Merry Christmas

Michael Prell Author, Underdogma
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’Tis the season to celebrate the annual festive tradition of refusing to call Christmas “Christmas.”

68% of Americans say they prefer to be greeted with “Merry Christmas” and not “Happy Holidays,” and yet each year the Anti-Christmas Brigade takes to the streets, and takes to the airwaves, to protest against Americans calling Christmas by its name.

Why is that?

Sometimes the best way to understand why people do what they do is to examine what they don’t do. Like protesting against the new Islamist yuletide tradition: the Christmas bombing.

Last year, Umar Farouk Abdulmutallab, the “Christmas Day Bomber” (notice he wasn’t called the “Holiday Bomber”), tried to blow up a passenger jet over Detroit on Christmas Day. This year, Mohamed Osman Mohamud, the “Christmas Tree Bomber,” tried to blow up a Christmas holiday tree lighting ceremony in Oregon. What’s next: the Christmas Pudding Bomber? Christmas turkeys stuffed with IEDs? Christmas stockings hung by the chimney (with C-4)?

If the Anti-Christmas Brigade wants to eliminate Christmas from America’s town squares, out of fear that perhaps Christmas trees and the smell of eggnog might attract bomb-happy Islamic terrorists, that would be cowardly, but at least it would make sense. But rather than trying to protect us from being killed by Christmas bombers, they’re trying to protect us from being killed by Christmas kindness in the form of Christmas trees, carolers, and young men publicly kissing young ladies under mistletoe.

NOTE: the penalty for publicly kissing young ladies under Sharia is jail. The penalty for young men kissing young men? Death.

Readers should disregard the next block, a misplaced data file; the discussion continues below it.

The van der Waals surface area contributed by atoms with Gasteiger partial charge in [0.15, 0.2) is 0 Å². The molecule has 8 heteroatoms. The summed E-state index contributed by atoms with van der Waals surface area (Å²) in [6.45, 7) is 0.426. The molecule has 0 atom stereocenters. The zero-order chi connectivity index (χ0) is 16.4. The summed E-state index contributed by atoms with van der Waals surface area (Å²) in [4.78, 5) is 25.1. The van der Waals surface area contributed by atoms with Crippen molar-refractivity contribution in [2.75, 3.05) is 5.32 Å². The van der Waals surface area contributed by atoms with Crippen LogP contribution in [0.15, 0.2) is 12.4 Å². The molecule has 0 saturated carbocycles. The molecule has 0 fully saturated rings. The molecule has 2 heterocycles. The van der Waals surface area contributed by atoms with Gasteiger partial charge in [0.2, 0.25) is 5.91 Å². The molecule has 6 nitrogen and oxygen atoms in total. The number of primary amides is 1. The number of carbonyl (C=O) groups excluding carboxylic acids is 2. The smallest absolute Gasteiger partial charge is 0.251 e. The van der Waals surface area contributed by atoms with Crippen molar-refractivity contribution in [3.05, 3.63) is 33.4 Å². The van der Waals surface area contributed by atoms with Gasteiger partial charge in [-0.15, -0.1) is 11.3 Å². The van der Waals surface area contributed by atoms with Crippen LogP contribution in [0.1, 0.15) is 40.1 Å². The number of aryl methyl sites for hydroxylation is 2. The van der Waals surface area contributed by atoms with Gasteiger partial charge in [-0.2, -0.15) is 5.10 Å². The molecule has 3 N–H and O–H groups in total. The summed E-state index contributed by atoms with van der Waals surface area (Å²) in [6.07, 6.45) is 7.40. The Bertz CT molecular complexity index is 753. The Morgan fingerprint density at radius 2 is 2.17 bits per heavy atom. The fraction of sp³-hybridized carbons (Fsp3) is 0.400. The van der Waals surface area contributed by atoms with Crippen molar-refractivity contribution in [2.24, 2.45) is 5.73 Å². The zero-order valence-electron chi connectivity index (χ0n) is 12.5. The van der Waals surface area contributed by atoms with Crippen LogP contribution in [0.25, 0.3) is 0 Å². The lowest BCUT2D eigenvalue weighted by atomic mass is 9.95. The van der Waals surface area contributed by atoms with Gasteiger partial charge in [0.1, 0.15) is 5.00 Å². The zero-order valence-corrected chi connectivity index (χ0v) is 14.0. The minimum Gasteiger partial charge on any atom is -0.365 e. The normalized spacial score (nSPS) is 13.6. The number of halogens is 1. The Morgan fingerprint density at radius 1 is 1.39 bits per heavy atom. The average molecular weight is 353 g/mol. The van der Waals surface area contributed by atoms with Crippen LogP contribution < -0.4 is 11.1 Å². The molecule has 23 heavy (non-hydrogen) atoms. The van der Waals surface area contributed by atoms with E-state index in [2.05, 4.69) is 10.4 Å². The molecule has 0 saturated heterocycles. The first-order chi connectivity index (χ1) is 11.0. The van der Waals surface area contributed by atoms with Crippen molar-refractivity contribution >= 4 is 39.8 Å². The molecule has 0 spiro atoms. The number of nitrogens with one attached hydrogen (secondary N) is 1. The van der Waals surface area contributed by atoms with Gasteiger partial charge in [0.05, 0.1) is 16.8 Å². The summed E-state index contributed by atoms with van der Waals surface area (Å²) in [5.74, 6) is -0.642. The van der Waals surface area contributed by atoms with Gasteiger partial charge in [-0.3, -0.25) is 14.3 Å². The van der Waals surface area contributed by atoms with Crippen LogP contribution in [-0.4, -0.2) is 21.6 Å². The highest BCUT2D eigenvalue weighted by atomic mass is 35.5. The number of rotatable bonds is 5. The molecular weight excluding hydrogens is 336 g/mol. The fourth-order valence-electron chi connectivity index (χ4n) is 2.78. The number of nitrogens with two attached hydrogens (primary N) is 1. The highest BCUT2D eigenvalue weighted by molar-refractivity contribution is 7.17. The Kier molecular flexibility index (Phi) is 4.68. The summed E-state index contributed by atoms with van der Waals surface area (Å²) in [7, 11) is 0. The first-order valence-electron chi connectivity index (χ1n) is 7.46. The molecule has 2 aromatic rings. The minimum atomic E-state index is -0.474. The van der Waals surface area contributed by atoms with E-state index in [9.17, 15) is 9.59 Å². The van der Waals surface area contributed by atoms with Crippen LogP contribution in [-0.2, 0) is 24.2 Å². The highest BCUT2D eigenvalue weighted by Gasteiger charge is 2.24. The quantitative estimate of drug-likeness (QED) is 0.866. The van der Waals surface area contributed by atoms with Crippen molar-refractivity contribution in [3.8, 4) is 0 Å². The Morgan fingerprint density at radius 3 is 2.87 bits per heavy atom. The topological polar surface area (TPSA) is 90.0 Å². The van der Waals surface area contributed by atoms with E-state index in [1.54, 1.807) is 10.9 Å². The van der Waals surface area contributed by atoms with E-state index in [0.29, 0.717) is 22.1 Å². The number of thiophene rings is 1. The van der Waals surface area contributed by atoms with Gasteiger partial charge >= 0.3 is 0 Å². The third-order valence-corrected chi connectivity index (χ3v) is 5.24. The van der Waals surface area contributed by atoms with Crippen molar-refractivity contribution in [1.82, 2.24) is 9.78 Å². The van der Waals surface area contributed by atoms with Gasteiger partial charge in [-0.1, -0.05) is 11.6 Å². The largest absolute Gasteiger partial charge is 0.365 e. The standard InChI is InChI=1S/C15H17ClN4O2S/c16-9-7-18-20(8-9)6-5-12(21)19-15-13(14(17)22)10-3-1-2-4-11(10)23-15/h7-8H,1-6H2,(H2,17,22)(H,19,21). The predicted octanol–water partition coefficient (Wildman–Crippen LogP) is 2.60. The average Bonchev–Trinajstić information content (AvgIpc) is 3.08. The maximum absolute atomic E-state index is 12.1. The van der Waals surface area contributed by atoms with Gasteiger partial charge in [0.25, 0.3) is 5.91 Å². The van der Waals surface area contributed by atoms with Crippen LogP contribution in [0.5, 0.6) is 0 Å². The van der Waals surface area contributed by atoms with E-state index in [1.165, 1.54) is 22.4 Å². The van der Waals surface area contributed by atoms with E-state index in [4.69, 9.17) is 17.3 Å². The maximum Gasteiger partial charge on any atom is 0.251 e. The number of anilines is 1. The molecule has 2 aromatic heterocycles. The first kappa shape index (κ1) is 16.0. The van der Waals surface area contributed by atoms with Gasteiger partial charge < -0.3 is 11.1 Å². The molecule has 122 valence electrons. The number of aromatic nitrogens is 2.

What exactly is so threatening about Christians, at Christmastime, celebrating a national holiday which was proclaimed by Congress back in 1870? This is the part where the Anti-Christmas Brigade will jump up and recite from its holiest of holy scriptures: Thomas Jefferson’s letter to the Danbury Baptists, in which he wrote of “a wall of separation between Church & State.”

The funny thing about that wall is: it appears to only be impervious to Christians.

Earlier this year, President Obama smashed through that wall when he, too, invoked the name of Thomas Jefferson — not to oppose, but to defend the expression of religion in the biggest town square in America: New York City and the so-called “Ground Zero Mosque.” He said “Thomas Jefferson wrote that ‘all men shall be free to profess, and by argument to maintain, their opinions in matters of religion’” and he upheld “the principle that people of all faiths…will not be treated differently by their government.”

But people of different faiths are treated differently by their government.

Just a few miles down I-95 from the Ground Zero Mosque, the government of Philadelphia banned (and then unbanned) “Christmas Village.” In Portland, the “Christmas Tree Bomber” had to settle for trying to bomb a “holiday tree,” because the government of Portland already got to the infidels before him and changed “Christmas tree” to “holiday tree.” And, lest you think that this targeting of Christianity is limited to Christmastime, recall the case of 12 Christian students in Washington State who were suspended for praying at school. By contrast, USA Today reports that “some public schools and universities are granting Muslim requests for prayer times, prayer rooms and ritual foot baths, prompting a debate on whether Islam is being given preferential treatment over other religions.”